According to Utah's hijacking law, someone can be charged with a felony if they carry a concealed gun or dangerous weapon onto a bus or train.
The Salt Lake Tribune notes that the current law exempts people with concealed weapon permits as well as folks who have permission from the owner of the bus or train.
However, Utah State Rep. Norman Thurston (R) is considering writing a bill that would allow people to carry a weapon on a bus or train without permission.
“You were perfectly fine walking down the street and then you get on a bus and now you’re a felon.” Thurston told the Associated Press. “You’re not doing anything different.”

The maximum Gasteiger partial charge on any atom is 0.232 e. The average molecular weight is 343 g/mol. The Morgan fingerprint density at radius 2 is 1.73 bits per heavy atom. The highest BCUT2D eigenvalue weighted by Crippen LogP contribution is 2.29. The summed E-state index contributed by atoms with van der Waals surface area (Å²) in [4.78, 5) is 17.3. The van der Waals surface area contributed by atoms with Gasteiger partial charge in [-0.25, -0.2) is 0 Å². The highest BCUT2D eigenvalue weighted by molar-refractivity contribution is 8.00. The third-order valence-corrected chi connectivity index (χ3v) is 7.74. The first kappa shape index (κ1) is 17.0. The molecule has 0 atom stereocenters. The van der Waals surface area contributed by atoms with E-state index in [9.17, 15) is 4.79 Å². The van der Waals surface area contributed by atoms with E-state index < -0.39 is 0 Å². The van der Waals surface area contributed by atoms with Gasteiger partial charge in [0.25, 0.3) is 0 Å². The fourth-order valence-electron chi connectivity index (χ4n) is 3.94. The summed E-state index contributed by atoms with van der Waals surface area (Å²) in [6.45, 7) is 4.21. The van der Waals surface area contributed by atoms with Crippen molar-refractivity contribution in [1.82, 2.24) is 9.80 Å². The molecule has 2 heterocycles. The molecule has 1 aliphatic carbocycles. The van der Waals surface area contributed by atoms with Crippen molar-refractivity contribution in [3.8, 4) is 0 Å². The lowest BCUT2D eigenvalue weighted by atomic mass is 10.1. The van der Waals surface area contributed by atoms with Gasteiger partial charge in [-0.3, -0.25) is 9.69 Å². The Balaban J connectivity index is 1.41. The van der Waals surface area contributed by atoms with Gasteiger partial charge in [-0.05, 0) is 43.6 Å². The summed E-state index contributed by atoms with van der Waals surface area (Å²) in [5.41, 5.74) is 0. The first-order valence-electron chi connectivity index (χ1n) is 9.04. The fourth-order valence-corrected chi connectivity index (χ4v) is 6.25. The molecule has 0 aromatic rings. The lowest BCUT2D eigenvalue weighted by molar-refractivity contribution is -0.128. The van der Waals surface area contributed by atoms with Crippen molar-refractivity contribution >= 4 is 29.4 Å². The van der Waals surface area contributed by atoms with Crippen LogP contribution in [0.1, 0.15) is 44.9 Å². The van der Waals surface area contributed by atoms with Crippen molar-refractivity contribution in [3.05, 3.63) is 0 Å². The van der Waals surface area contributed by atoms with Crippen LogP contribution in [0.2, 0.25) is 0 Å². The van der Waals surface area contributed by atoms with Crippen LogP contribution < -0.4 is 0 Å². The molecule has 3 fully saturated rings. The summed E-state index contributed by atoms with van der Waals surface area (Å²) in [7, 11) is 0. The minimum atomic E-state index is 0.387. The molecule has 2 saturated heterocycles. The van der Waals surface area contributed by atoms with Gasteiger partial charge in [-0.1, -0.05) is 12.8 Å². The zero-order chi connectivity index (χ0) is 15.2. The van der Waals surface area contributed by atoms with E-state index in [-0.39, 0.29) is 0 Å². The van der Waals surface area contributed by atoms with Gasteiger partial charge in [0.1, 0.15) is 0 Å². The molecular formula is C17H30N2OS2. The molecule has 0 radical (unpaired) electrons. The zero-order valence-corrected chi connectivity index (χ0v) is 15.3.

“If it’s legal to be on the street, it should be legal to be on a bus,” Thurston added.
Miriam Walkingshaw of Utah Parents Against Gun Violence countered: “If their weapon isn’t secured safely, it’s just one of those incidents where I think the risk of something going wrong or someone deliberately using it in a bad way is higher than any change of it preventing any sort of crime.”